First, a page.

With respect to the hon. Gentleman, I think that on reflection he will realise that there is a contradiction in his point. We do see the advantages—I think it is common ground between both sides of the House—of reducing the number of unions. We do see the advantages of the relatively small number of unions in Western Germany. But to do as the hon. Gentleman has suggested and for the unions to go along the road to break-up would be counter to what he has suggested. There are common features between this dispute and the British Leyland situation. If the present bargaining arrangements are unsatisfactory to particular groups, it is for the parties to those arrangements to resolve this. I hope that any anxiety on the part of particular groups which feel that these bargaining arrangements are unsatisfactory will be pursued through the constitutional channels.

I shall call the three hon. Members who have been on their feet and no one else.

Will the Minister say whether the British Airways' ultimatum to the men—to resume normal working or be dismissed and suffer the consequence that if they are re-engaged it will be as new entrants—has his support?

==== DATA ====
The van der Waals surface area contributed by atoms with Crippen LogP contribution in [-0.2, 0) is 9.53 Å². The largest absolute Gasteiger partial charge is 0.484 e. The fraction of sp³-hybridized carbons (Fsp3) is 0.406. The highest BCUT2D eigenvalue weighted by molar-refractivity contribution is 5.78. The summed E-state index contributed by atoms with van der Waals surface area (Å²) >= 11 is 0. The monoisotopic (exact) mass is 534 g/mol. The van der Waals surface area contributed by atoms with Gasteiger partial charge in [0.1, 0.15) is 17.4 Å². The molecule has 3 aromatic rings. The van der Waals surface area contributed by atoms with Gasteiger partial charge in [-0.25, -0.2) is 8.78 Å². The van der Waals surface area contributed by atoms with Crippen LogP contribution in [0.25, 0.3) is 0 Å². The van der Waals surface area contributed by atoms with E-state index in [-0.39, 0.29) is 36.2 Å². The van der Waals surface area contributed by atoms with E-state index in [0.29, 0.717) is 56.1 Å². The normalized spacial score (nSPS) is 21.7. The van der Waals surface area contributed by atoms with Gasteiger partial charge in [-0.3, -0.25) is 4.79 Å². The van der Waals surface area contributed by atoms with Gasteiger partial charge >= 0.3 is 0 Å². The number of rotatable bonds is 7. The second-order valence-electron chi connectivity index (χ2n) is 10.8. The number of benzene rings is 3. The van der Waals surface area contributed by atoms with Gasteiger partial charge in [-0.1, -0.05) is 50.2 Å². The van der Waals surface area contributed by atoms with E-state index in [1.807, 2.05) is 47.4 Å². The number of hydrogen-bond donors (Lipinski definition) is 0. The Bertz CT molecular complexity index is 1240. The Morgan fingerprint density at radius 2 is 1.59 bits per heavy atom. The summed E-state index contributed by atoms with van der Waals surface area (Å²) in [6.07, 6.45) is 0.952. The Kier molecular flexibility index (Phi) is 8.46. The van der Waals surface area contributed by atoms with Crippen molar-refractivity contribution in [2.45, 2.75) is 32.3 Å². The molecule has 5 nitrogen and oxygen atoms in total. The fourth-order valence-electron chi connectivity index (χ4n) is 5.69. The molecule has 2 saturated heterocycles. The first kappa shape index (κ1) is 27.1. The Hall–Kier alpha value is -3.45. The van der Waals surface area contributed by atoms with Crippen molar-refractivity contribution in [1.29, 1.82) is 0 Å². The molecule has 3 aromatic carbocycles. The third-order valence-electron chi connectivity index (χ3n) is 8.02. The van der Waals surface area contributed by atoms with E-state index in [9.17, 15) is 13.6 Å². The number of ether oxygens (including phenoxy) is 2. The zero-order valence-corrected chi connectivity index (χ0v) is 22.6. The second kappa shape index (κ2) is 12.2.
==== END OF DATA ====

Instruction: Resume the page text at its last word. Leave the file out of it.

The ultimatum was probably made before the news was available of the proposed mass meeting tomorrow. I hope that British Airways will now take into account the fact that the executive council of the union has made a firm, clear decision and has issued an instruction to the men. There will be a mass meeting tomorrow and I hope that there will not be any precipitate action which will inflame the position rather than help it.

Does my hon. Friend agree that it is not the size or complexity of the trade union that matters but, very often, the way the Government handle a situation like this? Conservative Members should not exacerbate the situation. The miners' dispute was exacerbated most of all by Conservative Members, particularly the Leader of the party, in 1973.